Violette Szabo was a secret agent working for the Special Operations Executive during World War II. Violette took on special missions behind enemy lines following the death of her French officer husband at the Battle of El Alamein and as a result of her bravery was awarded the George Cross (the first woman to receive the award) and the Croix du Guerre. Violette was captured, tortured and executed in 1945 by the Germans, while to honour her memory and that of her husband Etienne Szabo their daughter Tania supports The Violette Szabo Museum that enables people to learn about her parents' bravery during the war.
How the Museum Got Started?
The Violette Szabo Museum opened its doors in June 2000 and was the brain child of Rosemary Rigby MBE who was Violette's aunt. Many years of fundraising and collecting artefacts from people who knew Violette or served with her during the war came to fruition on that day in June. Virginia McKenna who played Violette in the famous movie Carve Her Name with Pride attended the first fund raising event to launch the appeal with £20,000 and 1,000x here, being needed in order to get the museum off the ground.
Leo Marks the writer of Violette's poem also attended the opening of the museum. The museum has since received financial help from other organisations including The National Lottery Fund, Southern Marches Partnership and has received many donations from individuals both at home and abroad. Details of how to make a financial donation to the museum can be found at the new official Violette Szabo GC Museum.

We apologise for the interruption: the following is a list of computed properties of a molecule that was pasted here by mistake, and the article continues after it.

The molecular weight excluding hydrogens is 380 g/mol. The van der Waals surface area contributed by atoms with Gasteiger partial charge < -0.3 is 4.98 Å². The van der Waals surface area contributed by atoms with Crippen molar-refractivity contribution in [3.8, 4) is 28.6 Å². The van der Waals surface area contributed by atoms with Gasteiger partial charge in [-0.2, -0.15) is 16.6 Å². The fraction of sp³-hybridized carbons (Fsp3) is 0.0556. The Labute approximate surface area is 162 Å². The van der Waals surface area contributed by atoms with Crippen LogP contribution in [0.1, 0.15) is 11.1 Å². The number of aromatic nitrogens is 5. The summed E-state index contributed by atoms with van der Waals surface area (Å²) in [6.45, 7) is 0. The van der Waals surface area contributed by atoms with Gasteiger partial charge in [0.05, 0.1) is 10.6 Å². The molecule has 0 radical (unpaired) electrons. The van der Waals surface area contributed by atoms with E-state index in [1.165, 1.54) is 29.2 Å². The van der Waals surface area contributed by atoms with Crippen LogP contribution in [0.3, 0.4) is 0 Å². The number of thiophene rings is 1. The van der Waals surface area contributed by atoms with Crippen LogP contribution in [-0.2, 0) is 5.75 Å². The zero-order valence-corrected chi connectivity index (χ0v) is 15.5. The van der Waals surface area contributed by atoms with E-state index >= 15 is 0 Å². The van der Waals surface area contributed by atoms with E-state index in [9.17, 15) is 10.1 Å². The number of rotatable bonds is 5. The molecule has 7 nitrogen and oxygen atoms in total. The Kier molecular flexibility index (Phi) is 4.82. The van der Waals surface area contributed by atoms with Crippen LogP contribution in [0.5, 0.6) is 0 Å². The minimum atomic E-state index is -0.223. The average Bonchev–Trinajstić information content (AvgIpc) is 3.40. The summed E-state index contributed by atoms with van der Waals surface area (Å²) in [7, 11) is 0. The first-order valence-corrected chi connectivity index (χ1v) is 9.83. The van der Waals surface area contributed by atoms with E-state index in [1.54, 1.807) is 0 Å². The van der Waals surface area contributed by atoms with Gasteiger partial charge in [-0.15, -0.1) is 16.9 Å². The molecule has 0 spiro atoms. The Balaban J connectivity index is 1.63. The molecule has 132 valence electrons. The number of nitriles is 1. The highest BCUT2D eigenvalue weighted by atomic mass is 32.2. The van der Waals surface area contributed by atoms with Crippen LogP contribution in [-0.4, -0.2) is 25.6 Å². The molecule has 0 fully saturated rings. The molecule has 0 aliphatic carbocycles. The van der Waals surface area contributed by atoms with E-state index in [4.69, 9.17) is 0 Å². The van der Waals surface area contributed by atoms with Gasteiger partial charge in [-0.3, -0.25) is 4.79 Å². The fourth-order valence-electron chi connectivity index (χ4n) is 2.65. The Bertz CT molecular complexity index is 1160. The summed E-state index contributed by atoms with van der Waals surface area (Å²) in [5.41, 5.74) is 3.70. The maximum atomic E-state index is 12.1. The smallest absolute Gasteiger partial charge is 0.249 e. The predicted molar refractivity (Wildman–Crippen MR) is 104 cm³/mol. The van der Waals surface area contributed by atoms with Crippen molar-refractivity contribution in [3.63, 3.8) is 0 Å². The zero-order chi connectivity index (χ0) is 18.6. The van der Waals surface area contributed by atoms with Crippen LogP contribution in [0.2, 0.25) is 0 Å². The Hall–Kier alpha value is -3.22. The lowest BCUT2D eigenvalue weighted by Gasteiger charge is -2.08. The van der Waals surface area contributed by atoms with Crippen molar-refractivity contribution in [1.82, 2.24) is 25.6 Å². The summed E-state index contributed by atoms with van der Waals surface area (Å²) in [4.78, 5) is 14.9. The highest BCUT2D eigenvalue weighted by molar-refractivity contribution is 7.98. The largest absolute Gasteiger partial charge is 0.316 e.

What Can We See at The Museum?
The story and life of Violette Szabo is much in evidence at the museum along with life stories of the many resistance workers who sacrificed their lives for our freedom. Visitors can learn about Ravensbruck the concentration Camp that Violette and many of her compatriots were sent to following their capture.
A plaque can be seen that commemorates the bravery of Violette and her friends who were eventually executed at Ravensbruck, Violette was just twenty three years old. Three versions of the Leo Marks poem "The Love That I Have"can be viewed at the museum. One version alerted the SOE that Violette was being coerced into writing but which version it was is unknown.
The museum houses many amazing photographs that chart Violette's childhood through to her marriage with many happy family snaps belying what was to come. Visitors who feel energetic can always sign up for the Violette Szabo GC Trail where participants will walk a six mile route through amazing countryside before finishing at the museum. More details of how to register for the trail plus when it takes place can also be found at the website.
Where is the Museum?
The Museum is located in Herefordshire in the grounds of a small house named Cartref where Violette spent many happy childhood days and did indeed stay between her missions to France during the war. Violette's aunt moved to the house and subsequently turned it into the Violette Szabo GC Museum. The museum opens every Wednesday April through September.
- Violette Szabo GC Museum
- Tump Lane
- HR2 8HN
- Phone: 01981 540 477
More WW2 Museums in Britain
If Violette's amazing story inspires you as much as it has done us you may wish to visit one of the other great World War 2 Museums in Britain. There are many museums spanning the breadth of the UK so whether you live in the north or south of the country you will be able to find out more about the Britain's role in World War 2 and the brave men and women who played their parts in the war.